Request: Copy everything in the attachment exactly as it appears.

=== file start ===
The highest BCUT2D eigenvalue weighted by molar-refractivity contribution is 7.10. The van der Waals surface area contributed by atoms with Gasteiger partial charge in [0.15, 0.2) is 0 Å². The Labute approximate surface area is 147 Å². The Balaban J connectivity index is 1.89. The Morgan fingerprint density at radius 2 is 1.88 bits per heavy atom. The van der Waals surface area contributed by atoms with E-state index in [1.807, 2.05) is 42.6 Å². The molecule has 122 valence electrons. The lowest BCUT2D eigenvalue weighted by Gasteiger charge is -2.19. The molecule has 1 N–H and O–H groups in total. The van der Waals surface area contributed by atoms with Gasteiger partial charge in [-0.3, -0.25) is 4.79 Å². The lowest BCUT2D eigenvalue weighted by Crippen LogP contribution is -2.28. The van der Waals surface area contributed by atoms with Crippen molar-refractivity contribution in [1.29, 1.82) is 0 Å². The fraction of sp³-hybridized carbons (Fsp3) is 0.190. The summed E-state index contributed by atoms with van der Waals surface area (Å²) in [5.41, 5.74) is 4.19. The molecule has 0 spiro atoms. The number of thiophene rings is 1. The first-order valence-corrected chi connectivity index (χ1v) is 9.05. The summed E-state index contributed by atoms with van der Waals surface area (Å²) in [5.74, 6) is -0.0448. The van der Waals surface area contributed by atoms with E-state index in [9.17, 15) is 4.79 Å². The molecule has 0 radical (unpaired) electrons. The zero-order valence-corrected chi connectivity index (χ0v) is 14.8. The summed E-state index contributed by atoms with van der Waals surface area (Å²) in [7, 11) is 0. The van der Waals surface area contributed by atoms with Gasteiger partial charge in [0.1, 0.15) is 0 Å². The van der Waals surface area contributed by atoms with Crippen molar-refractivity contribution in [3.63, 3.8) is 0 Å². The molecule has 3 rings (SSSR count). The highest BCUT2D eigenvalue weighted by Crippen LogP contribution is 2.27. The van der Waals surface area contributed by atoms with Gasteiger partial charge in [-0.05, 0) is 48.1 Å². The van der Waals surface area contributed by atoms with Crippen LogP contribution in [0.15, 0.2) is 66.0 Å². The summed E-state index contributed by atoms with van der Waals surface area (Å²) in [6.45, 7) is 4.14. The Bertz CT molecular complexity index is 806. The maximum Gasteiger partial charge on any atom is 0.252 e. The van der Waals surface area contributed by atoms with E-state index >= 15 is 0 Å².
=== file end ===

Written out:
The highest BCUT2D eigenvalue weighted by molar-refractivity contribution is 7.10. The van der Waals surface area contributed by atoms with Gasteiger partial charge in [0.15, 0.2) is 0 Å². The Labute approximate surface area is 147 Å². The Balaban J connectivity index is 1.89. The Morgan fingerprint density at radius 2 is 1.88 bits per heavy atom. The van der Waals surface area contributed by atoms with E-state index in [1.807, 2.05) is 42.6 Å². The molecule has 122 valence electrons. The lowest BCUT2D eigenvalue weighted by Gasteiger charge is -2.19. The molecule has 1 N–H and O–H groups in total. The van der Waals surface area contributed by atoms with Gasteiger partial charge in [-0.3, -0.25) is 4.79 Å². The lowest BCUT2D eigenvalue weighted by Crippen LogP contribution is -2.28. The van der Waals surface area contributed by atoms with Crippen molar-refractivity contribution in [1.29, 1.82) is 0 Å². The fraction of sp³-hybridized carbons (Fsp3) is 0.190. The summed E-state index contributed by atoms with van der Waals surface area (Å²) in [5.41, 5.74) is 4.19. The molecule has 0 spiro atoms. The number of thiophene rings is 1. The first-order valence-corrected chi connectivity index (χ1v) is 9.05. The summed E-state index contributed by atoms with van der Waals surface area (Å²) in [5.74, 6) is -0.0448. The van der Waals surface area contributed by atoms with E-state index in [9.17, 15) is 4.79 Å². The molecule has 0 radical (unpaired) electrons. The zero-order valence-corrected chi connectivity index (χ0v) is 14.8. The summed E-state index contributed by atoms with van der Waals surface area (Å²) in [7, 11) is 0. The van der Waals surface area contributed by atoms with Gasteiger partial charge in [0.1, 0.15) is 0 Å². The van der Waals surface area contributed by atoms with Crippen molar-refractivity contribution in [3.63, 3.8) is 0 Å². The molecule has 3 rings (SSSR count). The highest BCUT2D eigenvalue weighted by Crippen LogP contribution is 2.27. The van der Waals surface area contributed by atoms with Gasteiger partial charge in [-0.05, 0) is 48.1 Å². The van der Waals surface area contributed by atoms with Crippen LogP contribution in [0.15, 0.2) is 66.0 Å². The summed E-state index contributed by atoms with van der Waals surface area (Å²) in [6.45, 7) is 4.14. The Bertz CT molecular complexity index is 806. The maximum Gasteiger partial charge on any atom is 0.252 e. The van der Waals surface area contributed by atoms with E-state index >= 15 is 0 Å².